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Why many class fighters won't vote Labour
A Leicester council tenant
In the Guardian on 22 April, Owen Jones said: "If you want to look in the eyes of those people pummelled by callous Tory policies, vote Labour - and be prepared to fight." He also said "Those who say there is no difference whatsoever are surely not being pummelled by the bedroom tax."
Well I am 'pummelled' by the bedroom tax, brought in by the Con-Dem government but policed by a Labour council. The Labour council has also slashed my council tax benefit in order to pass on government cuts. In neither of these cases did the council have to apply the national attacks. They could have opposed them - so why are my children still suffering the consequences? What about the cuts in benefits - including to people with disabilities - made under the last Labour government?
No wonder millions are sceptical that Labour will be different this time. Ask yourself - why, given that people are most definitely being "pummelled by callous Tory policies", are they not flocking to vote Labour? Surely if they trusted Labour to fight for them there would be no question about Labour winning with a sizeable majority. Of course millions will vote Labour, feeling they have no choice, and I can perfectly understand that.
But the truth is that, despite some policy differences, Labour advocates 'austerity-lite.' Labour is now a party that in its fundamentals supports big business in the same way that the Tories, Liberals and Ukip do. You say there is a £50 billion difference between the cuts the Tories would make and Labour. This is at best naive of you, and an out of date claim anyhow.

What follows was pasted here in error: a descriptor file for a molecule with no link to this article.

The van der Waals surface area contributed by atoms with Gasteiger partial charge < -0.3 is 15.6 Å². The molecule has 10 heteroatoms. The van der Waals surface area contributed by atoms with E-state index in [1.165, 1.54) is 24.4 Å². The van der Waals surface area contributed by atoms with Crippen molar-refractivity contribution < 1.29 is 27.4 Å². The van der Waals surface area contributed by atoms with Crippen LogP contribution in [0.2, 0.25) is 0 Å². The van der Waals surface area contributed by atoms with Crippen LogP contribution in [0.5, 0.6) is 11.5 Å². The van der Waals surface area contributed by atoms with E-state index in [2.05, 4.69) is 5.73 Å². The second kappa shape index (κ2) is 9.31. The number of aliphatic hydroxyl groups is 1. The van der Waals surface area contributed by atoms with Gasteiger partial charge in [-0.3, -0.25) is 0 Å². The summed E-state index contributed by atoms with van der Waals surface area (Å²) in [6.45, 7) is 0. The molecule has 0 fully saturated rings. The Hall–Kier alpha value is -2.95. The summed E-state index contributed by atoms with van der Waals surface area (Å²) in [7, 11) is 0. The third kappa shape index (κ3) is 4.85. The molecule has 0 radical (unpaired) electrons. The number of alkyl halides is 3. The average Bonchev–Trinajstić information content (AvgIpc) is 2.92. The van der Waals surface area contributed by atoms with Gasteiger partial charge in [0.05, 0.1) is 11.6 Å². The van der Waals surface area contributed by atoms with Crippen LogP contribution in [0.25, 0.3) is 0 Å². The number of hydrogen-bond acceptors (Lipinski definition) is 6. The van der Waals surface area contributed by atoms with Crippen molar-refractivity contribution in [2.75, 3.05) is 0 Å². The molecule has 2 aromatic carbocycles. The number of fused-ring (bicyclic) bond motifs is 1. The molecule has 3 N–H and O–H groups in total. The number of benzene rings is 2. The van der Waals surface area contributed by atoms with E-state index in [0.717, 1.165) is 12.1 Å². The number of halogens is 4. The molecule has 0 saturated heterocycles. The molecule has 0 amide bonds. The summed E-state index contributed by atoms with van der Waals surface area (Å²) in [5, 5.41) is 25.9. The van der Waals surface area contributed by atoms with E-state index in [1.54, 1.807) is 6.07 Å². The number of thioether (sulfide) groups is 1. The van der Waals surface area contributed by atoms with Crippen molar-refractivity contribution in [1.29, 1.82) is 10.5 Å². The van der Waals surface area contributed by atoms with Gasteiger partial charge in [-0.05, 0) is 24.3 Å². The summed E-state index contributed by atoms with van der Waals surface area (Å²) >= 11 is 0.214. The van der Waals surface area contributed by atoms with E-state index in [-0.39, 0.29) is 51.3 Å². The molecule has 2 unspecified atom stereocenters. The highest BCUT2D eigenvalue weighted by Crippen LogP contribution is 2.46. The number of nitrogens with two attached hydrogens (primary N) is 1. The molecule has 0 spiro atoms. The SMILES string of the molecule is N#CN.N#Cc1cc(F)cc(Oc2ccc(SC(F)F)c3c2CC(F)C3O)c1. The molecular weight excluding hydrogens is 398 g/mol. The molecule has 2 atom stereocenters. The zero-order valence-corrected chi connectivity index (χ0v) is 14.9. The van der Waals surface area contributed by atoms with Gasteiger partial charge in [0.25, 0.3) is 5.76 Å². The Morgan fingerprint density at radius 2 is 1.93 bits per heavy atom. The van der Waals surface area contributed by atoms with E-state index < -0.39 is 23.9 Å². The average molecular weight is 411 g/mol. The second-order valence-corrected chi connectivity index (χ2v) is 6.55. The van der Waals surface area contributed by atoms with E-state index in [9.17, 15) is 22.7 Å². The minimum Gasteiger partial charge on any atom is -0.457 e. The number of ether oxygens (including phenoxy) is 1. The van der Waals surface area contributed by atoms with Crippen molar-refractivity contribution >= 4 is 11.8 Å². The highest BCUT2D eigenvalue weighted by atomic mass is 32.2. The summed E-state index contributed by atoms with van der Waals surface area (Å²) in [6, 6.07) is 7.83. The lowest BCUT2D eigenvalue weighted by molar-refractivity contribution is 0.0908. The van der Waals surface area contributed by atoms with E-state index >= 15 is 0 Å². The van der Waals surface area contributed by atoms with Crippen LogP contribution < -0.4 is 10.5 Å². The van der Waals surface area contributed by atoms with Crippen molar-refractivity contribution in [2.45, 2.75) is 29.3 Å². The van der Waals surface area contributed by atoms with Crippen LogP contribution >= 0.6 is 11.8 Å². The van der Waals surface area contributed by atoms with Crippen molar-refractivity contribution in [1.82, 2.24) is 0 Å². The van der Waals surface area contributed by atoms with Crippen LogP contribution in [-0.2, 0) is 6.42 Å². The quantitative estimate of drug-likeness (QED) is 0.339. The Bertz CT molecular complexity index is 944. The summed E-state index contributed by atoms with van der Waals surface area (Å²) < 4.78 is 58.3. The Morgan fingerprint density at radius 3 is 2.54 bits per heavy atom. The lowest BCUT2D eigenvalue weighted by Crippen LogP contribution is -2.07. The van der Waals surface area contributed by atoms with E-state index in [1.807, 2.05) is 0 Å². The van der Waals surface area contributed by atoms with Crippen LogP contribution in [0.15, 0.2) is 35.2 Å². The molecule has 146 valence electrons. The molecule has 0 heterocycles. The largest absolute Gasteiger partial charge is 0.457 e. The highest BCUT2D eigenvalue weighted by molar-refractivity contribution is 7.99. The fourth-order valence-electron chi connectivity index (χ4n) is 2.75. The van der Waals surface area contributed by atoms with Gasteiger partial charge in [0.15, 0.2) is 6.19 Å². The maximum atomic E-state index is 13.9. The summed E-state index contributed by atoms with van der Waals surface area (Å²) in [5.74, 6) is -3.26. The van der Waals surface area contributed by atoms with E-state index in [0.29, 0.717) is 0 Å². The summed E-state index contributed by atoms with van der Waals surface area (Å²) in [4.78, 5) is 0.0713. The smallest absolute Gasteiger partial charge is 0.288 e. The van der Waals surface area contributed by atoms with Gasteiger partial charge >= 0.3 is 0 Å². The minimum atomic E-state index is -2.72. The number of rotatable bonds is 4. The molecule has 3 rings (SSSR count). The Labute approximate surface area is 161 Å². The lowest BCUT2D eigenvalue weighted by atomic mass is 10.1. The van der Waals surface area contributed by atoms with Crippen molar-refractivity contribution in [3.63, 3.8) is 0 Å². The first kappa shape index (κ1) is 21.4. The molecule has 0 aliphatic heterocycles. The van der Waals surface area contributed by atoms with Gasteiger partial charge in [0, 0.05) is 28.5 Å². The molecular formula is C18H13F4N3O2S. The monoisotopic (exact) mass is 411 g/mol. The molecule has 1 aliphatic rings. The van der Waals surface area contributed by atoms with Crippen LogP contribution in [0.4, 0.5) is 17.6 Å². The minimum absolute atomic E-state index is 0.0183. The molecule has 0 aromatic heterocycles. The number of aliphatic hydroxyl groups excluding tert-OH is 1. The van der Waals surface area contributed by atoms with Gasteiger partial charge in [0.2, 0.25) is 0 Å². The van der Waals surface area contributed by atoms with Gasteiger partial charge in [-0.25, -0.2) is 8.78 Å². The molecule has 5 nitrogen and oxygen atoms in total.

Did Miliband not promise to cut services every year until they eliminated the current deficit in government spending? Is this not written into the manifesto? Their cuts include welfare - again hitting the poorest. And shadow minister Rachael Reeves says Labour doesn't represent those on benefits!
Your main point is that Labour can be pushed by campaigning and concessions extracted - undoubtedly true. You think that those who say there is little difference between Labour and the Tories "do down every single person who has protested and campaigned over the last few years." Well that would include me then! I was on the protests against the bedroom tax, and the cuts in services being made by the local Labour council as well as on many other issues.
But you go on to say "Under the Tories? No chance." One of the most successful campaigns I was involved in was against the Poll Tax in the 1990s - which we won against Thatcher. And she was no less callous or determined that this lot of Tories! There are plenty of other examples too - the concession made by Thatcher to the Liverpool city council in the 1980s for one.
More recently, with the massive public sector strikes on pensions a few years ago we could have won against the current government, if the leaders of some of the big unions (predominantly Labour affiliated) had not pulled the plug.
You suggest that the "lesson of the 1980s" is that if the Tories stay in power people will get so desperate that they would even vote for someone like Tony Blair. Surely the real lesson of the period since then is that unless we create a working class alternative, we will always end up with anti-working class politicians. That's why I am voting TUSC - because we need to break the cycle and start the process of creating that alternative.
You say the establishment is desperate for Labour to lose and ask "Do we wish to defeat it or not?" Yes we do, but Labour is part of that establishment!
In The Socialist 30 April 2015:
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